Important Message On Coronavirus

Foundation Scotland – We are open

Reassurance on supporting communities, charities and social enterprises following the impact of Coronavirus
Foundation Scotland appreciate that the Coronavirus situation will have a big impact on communities. We know that charities, local organisations and social enterprises will play a critical support role - providing practical and emotional support, helping to mobilise local services, care for those most in need and tackle isolation.
We want to reassure you that we will do what we can to support communities.

We are open as usual – our staff are now are working from home - we are working differently, working digitally. Staff work travel has been suspended so we will hold our meetings online.
All contacts including telephone numbers and email addresses will remain the same. Please just continue to contact our staff through these means. Our IT systems enable us to work from home with no risk to data security and ensure there is limited disruption to services.

Please continue with grant applications – however please scan and email in any supporting documents. Our offices are closed for the time being, and we cannot receive mail – so please do not post any supporting documents. If you don’t have a scanner an option is to download a scanner app onto your smart phone – this uses the camera function to scan the document and convert it into a PDF for e-mail.

We aim to be as helpful as possible over the coming weeks - so our grantees can focus on supporting communities. Alongside continuing to deliver all our community funds and published grant-making programmes, we are taking the following steps:

  1. Relaxing deadlines for monitoring reports
  2. Increasing mentoring and support for grantees and investees
  3. Establishing payment holidays for social enterprises supported with loans
  4. Increasing cash flow support loans to social enterprises
  5. Planning to introduce rolling deadlines for some place-based Funds for those delivering any projects that address immediate community needs in light of the Coronavirus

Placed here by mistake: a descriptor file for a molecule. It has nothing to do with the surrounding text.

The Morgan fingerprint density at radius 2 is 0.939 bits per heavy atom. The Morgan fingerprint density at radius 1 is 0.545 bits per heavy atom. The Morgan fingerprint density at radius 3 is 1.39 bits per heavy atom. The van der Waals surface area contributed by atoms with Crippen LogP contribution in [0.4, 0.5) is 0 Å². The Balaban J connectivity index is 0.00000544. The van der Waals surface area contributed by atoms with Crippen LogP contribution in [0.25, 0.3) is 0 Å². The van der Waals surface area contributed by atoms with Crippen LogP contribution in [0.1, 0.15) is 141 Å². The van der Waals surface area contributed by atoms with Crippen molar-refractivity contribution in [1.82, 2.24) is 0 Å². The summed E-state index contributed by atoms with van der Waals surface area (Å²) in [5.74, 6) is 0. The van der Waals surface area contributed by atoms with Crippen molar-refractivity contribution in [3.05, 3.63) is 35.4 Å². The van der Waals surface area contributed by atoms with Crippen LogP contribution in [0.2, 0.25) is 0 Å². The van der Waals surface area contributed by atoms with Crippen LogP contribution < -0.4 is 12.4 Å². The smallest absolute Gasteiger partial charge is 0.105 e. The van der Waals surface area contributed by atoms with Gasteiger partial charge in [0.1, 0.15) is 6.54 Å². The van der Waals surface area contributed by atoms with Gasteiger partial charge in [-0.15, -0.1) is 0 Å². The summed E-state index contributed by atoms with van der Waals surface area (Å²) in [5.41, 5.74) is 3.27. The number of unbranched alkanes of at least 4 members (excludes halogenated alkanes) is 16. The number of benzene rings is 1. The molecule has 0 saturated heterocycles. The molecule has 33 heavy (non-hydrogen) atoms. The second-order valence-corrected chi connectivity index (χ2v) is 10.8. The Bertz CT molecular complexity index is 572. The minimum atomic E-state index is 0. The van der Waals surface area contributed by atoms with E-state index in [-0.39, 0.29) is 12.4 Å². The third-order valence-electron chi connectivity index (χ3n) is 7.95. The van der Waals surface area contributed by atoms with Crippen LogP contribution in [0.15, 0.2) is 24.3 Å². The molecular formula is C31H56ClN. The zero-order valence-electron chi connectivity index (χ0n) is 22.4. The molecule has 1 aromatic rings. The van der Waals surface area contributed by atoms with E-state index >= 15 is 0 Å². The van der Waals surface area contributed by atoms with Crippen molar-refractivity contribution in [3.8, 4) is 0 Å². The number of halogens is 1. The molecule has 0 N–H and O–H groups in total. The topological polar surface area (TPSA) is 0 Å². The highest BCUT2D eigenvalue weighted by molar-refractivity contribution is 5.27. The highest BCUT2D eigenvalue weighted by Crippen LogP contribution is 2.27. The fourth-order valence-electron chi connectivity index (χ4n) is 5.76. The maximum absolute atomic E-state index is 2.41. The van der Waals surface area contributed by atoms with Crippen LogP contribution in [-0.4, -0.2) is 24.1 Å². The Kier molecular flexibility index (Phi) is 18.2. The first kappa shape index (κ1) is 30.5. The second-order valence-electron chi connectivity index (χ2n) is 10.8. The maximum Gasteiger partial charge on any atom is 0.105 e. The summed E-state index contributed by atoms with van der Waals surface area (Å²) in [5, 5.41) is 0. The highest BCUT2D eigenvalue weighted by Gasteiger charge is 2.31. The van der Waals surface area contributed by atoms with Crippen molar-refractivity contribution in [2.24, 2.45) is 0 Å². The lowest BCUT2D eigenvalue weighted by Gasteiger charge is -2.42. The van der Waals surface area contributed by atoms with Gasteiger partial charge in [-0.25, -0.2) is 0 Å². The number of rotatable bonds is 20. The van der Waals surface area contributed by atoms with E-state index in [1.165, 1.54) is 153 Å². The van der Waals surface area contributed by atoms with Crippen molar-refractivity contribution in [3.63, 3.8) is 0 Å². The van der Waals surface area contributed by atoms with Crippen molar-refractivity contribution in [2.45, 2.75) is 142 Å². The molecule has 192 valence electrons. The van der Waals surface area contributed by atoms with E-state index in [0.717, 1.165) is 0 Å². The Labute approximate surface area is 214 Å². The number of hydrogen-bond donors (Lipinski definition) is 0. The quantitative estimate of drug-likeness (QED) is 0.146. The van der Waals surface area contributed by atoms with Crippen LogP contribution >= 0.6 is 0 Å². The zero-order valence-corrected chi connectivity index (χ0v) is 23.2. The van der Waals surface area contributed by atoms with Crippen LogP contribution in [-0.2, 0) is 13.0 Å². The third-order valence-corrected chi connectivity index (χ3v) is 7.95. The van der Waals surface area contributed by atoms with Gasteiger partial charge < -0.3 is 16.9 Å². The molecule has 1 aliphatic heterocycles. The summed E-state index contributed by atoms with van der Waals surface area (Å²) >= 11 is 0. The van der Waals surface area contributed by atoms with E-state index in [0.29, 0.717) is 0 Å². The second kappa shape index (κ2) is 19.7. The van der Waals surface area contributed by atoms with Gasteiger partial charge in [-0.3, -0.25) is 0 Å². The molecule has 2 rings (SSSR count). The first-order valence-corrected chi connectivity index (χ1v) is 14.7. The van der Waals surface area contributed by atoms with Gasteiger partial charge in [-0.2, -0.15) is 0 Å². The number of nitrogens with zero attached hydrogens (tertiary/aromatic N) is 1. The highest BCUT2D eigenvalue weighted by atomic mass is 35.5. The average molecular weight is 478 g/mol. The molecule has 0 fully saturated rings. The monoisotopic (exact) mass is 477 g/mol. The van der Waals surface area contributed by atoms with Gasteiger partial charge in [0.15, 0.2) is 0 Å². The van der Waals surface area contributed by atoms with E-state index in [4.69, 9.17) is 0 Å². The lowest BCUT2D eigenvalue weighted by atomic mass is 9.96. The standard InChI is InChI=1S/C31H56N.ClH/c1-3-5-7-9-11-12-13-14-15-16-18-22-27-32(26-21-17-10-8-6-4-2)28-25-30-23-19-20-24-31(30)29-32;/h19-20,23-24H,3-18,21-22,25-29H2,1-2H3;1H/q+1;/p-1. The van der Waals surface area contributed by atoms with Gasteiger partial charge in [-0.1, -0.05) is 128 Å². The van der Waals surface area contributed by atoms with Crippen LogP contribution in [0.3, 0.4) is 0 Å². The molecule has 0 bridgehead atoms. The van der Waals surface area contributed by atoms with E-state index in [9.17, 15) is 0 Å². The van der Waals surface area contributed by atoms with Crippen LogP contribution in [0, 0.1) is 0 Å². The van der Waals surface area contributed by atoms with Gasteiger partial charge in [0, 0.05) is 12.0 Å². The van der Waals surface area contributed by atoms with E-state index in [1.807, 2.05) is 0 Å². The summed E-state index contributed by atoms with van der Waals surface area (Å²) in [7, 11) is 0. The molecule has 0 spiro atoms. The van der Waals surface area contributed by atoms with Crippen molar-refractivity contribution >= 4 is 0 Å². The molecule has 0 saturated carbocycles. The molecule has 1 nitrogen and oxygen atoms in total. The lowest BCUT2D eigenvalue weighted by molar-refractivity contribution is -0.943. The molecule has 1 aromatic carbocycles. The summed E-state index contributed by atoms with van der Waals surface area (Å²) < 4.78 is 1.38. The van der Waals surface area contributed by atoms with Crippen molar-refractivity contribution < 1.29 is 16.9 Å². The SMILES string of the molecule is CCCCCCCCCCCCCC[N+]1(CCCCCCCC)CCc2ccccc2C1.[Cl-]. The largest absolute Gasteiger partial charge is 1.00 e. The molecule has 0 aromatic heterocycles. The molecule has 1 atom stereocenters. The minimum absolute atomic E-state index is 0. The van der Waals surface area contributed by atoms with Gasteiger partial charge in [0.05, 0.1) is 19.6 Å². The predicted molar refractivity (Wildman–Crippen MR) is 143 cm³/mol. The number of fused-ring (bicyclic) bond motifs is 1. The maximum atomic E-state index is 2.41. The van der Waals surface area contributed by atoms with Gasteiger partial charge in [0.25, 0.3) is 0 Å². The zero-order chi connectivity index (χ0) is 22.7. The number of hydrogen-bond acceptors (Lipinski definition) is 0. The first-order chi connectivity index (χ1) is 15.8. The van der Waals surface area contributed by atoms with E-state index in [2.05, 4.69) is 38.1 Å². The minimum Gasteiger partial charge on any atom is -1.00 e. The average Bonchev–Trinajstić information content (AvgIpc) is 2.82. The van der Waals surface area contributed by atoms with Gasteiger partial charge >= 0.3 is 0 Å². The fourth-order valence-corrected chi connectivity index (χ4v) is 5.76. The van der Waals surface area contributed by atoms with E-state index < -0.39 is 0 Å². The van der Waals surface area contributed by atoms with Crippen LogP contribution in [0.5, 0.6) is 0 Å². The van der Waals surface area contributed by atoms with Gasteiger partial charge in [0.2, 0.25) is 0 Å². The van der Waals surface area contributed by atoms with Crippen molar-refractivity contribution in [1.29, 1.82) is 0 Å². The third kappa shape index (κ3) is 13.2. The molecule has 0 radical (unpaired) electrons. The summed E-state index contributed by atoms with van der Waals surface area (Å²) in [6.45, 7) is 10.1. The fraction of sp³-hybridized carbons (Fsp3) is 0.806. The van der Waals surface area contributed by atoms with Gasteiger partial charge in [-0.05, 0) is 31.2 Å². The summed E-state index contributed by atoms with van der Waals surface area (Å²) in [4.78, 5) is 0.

6. Working with other funders to pool resources
  7. Working with local community organisations and umbrella groups to gather information about local needs and how best to support these
  8. Establishing a Community Resilience and Recovery Fund
  9. Giving our staff paid time to work flexibly so that they can care for loved ones and also volunteer and support activity in their local community dealing with needs arising from the Coronavirus
  10. Asking you how we can best support your community

Please do get in touch, as normal, if you have questions.


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01 March 2020

Bringing Generations Together: a Trip to Beamish Museum

In November of 2016, Greencoat Drone Hill Community Fund made an award of £610 to Reston Primary School Parent Forum to contribute to the costs of various trips for school and nursery pupils.

Reston Primary in Berwickshire is a school of 50 pupils. The school’s Parent Forum fundraise for activities that support the (non-statutory) wider education, development and well-being of the children. These include annual topic-related trips, sports equipment and reading materials.

The grant included transport costs for a trip to Beamish Museum in County Durham by 21 Primary 5, 6 and 7 pupils, two members of staff and 10 elderly people form the local community. Only the Beamish trip went ahead because of staff changes at the school. The cost of transport for the Beamish trip was £295, the remainder of the funding was returned to the Fund.

The trip was part of an existing intergenerational project facilitated by Scottish Borders Council that seeks to bring about connections with and learning around past work and leisure activities and customs.

Beamish is a world famous open air museum, telling the story of life in North East England during the 1820s, 1900s and 1940s. Activities aimed at school visitors include a re-creation of a Victorian classroom and visits to a traditional sweet shop from 1900.

The trip took place in June 2017. Prior to this, the pupils took part in an associated drama project which, run by Borders Youth Theatre and also funded from Drone Hill Community Fund (grant ref. A44110, also the subject of a case study featured in the Fund report for 2017). This, in conjunction with the trip, helped consolidate pupils learning about how childhood was in the past, plus intergenerational understanding and community spirit at the school.

Feedback on the trip from both the younger and older participants was excellent.

An older member of the group commented:

“The children were magnificent and they took in lots of information and asked lots of questions… The whole project with the class was great and beneficial to adults and the children. It would be good to do this again in the future”.

Reston Image 2

The children enjoyed the experience of the museum and appreciated the additional knowledge that their older companions on the outing could bring:

“I enjoyed seeing how the juice was made and bottled up and we got to sample the juice. The old sweet shop was good.”

“We enjoyed going on the tram and looking in the old houses.”

“The old school was very different to ours and the teachers were very strict.”

“We learned about games they played in the playground and we tried these out.”

“It was interesting learning about real-life experiences, seeing things at Beamish and hearing stories from the older people that came with us.”

Find out more about Drone Hill Community Fund

Reston Image 1

(photos sourced from Visit County Durham)


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